Here is Episode 29 for your listening pleasure! This episode covers the part of the Spanish-American War that was fought in the Philippines. In doing so we will say goodbye to Spain, and meet the last colonial power to come to Southeast Asia, the United States. In the past the narrative could cover centuries of events with one episode, but this time almost everything happened in one year, 1898.
The latest episode went up two days ago, and because I was busy in the real world, I didn’t get around to announcing it here until now. I also took an extra day to get the recording and editing finished. The end result is the longest episode this podcast has produced so far, So I think you will find it was worth the wait. For the first time in seven months, we will look at the Philippines. Here you will hear how Spain lost its tight grip on the islands, and the development of Southeast Asia’s first modern nationalist movement. The narrative will cover events in the 1700s and most of the 1800s, and end right before the United States got involved in the Philippines, the topic of the next episode. And for the first time, you will hear my wife make a contribution!
I’m afraid I broke a promise. A month ago, I predicted that future episodes would cover shorter time periods, but today, to get Siam done in one episode, I covered a 157-year time span, from 1782 to 1939. That means this episode will be the longest so far in the podcast series, but fortunately it is still less than an hour; you won’t have to set aside a day to listen, like you would for Dan Carlin’s history podcast. Here you will learn how Siam modernized, why it was the only Southeast Asian country that did not become a European colony, and why it changed its name to Thailand at the end of the period.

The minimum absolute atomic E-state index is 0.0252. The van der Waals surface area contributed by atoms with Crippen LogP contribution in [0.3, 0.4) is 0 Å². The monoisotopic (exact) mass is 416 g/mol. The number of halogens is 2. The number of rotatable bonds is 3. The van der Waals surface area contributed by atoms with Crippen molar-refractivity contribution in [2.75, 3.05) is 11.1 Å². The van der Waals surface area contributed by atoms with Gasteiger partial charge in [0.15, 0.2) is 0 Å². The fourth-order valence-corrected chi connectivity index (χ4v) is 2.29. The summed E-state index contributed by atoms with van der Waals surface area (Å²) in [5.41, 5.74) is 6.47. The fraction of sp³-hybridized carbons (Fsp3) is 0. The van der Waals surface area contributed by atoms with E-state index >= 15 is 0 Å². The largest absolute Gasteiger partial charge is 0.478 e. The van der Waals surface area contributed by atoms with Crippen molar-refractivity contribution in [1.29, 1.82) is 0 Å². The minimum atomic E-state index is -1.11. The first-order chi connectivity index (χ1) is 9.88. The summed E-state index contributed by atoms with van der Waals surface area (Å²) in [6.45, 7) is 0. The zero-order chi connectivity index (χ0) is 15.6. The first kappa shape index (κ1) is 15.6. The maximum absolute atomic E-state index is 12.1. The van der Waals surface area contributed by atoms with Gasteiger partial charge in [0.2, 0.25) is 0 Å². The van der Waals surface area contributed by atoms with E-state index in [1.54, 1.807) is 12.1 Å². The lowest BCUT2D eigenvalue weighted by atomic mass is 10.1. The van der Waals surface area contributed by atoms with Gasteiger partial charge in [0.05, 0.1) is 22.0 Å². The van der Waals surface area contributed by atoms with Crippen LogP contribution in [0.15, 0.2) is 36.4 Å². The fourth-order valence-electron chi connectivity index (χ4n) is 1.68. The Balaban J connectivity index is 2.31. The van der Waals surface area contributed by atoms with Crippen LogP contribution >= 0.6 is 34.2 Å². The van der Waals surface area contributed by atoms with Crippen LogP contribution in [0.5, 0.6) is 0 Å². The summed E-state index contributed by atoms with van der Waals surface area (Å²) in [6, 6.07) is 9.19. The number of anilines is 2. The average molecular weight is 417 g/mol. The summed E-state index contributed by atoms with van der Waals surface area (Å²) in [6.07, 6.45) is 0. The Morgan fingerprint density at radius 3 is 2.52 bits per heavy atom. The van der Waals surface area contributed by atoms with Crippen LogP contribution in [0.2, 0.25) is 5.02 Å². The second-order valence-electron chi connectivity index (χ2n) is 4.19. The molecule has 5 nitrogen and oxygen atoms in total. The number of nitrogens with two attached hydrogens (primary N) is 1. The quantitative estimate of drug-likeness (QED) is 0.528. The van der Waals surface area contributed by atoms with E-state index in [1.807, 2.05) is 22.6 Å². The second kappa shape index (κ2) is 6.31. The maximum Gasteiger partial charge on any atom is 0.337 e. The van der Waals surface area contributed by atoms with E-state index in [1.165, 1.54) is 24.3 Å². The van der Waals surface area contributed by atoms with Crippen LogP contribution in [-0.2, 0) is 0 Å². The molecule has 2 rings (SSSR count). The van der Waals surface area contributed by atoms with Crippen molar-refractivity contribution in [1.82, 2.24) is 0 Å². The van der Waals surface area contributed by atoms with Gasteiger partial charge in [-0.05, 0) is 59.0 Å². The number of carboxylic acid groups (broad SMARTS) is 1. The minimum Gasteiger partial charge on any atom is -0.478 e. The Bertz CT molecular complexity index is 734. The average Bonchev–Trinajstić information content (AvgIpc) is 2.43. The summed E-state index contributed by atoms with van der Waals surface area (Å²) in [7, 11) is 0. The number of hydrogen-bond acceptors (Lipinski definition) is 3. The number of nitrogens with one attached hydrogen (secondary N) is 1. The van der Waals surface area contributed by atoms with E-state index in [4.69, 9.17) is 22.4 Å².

Here is a map of Siam in the early 1800s, when the kingdom was at its greatest size. These borders lasted until 1863, when Britain and France started taking parts of the kingdom for themselves. The core territory they left behind became present-day Thailand in 1939.
The latest podcast episode finishes what the previous episode started, covering the French conquest of Vietnam, Cambodia and Laos, from 1867 to 1907.
Episode 25 is available! Actually it has been up since July 16. I didn’t announce here it until now because I was not happy with the sound quality, after I uploaded it. For some reason my computer added static in some places. Also, after uploading I discovered that one of the sources I used for Cambodia was in error. Therefore I re-recorded the episode, with the static gone and the error corrected. If you already listened to the episode, go ahead and download and listen to it again; it won’t cost you anything, after all. And sorry for the inconvenience.
Anyway, for this episode the podcast moves to the east side of the Southeast Asian mainland. This is the first in a two-part series on how the French conquered Vietnam, Cambodia, and Laos. If you are interested in what I may say in the future about the twentieth-century Vietnam War, this episode is an important stepping stone, setting the stage for that conflict by bringing in the French.
Okay, since the latest episode went up today, we are back on schedule. And that’s not all; today the podcast is one year old. This time we look at the history of Burma/Myanmar from 1782 to 1890, when Britain conquered the country and made it part of British India. You will also hear me read a poem by Rudyard Kipling; listen and enjoy!
After taking a bit of a break last month, the podcast is ready to resume the narrative, with the first episode covering events in the nineteenth century. This time we will see how the Dutch conquered all of Indonesia, or as they called it after they took over, the Dutch East Indies.